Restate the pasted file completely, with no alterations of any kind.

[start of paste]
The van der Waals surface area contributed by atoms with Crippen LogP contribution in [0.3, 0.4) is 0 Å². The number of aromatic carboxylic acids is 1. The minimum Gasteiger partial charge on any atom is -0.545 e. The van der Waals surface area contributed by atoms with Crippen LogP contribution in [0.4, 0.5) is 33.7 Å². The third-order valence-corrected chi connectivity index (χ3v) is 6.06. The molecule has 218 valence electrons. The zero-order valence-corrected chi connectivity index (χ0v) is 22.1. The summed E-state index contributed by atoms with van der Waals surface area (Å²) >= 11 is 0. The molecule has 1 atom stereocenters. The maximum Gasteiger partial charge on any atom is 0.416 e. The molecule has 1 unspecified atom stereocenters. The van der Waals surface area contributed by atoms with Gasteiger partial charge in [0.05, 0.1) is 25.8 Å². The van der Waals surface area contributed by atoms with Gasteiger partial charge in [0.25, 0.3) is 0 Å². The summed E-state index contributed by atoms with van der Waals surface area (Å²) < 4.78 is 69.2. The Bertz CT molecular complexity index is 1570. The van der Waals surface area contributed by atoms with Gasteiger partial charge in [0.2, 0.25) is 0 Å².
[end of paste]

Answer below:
The van der Waals surface area contributed by atoms with Crippen LogP contribution in [0.3, 0.4) is 0 Å². The number of aromatic carboxylic acids is 1. The minimum Gasteiger partial charge on any atom is -0.545 e. The van der Waals surface area contributed by atoms with Crippen LogP contribution in [0.4, 0.5) is 33.7 Å². The third-order valence-corrected chi connectivity index (χ3v) is 6.06. The molecule has 218 valence electrons. The zero-order valence-corrected chi connectivity index (χ0v) is 22.1. The summed E-state index contributed by atoms with van der Waals surface area (Å²) >= 11 is 0. The molecule has 1 atom stereocenters. The maximum Gasteiger partial charge on any atom is 0.416 e. The molecule has 1 unspecified atom stereocenters. The van der Waals surface area contributed by atoms with Gasteiger partial charge in [0.05, 0.1) is 25.8 Å². The van der Waals surface area contributed by atoms with Gasteiger partial charge in [0.25, 0.3) is 0 Å². The summed E-state index contributed by atoms with van der Waals surface area (Å²) < 4.78 is 69.2. The Bertz CT molecular complexity index is 1570. The van der Waals surface area contributed by atoms with Gasteiger partial charge in [0.2, 0.25) is 0 Å².